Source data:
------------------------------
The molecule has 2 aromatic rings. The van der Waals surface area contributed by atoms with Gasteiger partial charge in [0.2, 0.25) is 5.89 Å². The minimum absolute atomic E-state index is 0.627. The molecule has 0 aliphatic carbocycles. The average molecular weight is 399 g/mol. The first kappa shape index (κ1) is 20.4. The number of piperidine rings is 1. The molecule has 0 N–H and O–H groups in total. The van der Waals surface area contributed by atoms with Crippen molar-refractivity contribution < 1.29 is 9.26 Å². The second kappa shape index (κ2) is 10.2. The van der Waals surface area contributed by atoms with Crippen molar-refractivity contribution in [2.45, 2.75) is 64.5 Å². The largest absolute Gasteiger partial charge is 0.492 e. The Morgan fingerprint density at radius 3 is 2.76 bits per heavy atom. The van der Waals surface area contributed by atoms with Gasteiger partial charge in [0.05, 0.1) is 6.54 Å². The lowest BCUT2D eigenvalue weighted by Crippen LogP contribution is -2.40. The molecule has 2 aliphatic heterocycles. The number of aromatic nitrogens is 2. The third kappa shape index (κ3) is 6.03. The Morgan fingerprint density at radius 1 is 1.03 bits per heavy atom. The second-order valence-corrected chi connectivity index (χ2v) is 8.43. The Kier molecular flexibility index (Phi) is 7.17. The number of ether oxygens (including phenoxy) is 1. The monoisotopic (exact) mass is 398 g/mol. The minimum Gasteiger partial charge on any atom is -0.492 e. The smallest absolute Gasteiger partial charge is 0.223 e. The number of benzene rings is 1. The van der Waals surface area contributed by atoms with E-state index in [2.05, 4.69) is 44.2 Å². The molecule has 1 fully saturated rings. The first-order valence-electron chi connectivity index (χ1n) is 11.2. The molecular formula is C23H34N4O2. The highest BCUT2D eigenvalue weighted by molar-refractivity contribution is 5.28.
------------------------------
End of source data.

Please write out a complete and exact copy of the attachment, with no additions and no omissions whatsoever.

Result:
The molecule has 2 aromatic rings. The van der Waals surface area contributed by atoms with Gasteiger partial charge in [0.2, 0.25) is 5.89 Å². The minimum absolute atomic E-state index is 0.627. The molecule has 0 aliphatic carbocycles. The average molecular weight is 399 g/mol. The first kappa shape index (κ1) is 20.4. The number of piperidine rings is 1. The molecule has 0 N–H and O–H groups in total. The van der Waals surface area contributed by atoms with Crippen molar-refractivity contribution < 1.29 is 9.26 Å². The second kappa shape index (κ2) is 10.2. The van der Waals surface area contributed by atoms with Crippen molar-refractivity contribution in [2.45, 2.75) is 64.5 Å². The largest absolute Gasteiger partial charge is 0.492 e. The Morgan fingerprint density at radius 3 is 2.76 bits per heavy atom. The van der Waals surface area contributed by atoms with Gasteiger partial charge in [0.05, 0.1) is 6.54 Å². The lowest BCUT2D eigenvalue weighted by Crippen LogP contribution is -2.40. The molecule has 2 aliphatic heterocycles. The number of aromatic nitrogens is 2. The third kappa shape index (κ3) is 6.03. The Morgan fingerprint density at radius 1 is 1.03 bits per heavy atom. The second-order valence-corrected chi connectivity index (χ2v) is 8.43. The Kier molecular flexibility index (Phi) is 7.17. The number of ether oxygens (including phenoxy) is 1. The monoisotopic (exact) mass is 398 g/mol. The minimum Gasteiger partial charge on any atom is -0.492 e. The smallest absolute Gasteiger partial charge is 0.223 e. The number of benzene rings is 1. The van der Waals surface area contributed by atoms with E-state index in [2.05, 4.69) is 44.2 Å². The molecule has 1 fully saturated rings. The first-order valence-electron chi connectivity index (χ1n) is 11.2. The molecular formula is C23H34N4O2. The highest BCUT2D eigenvalue weighted by molar-refractivity contribution is 5.28.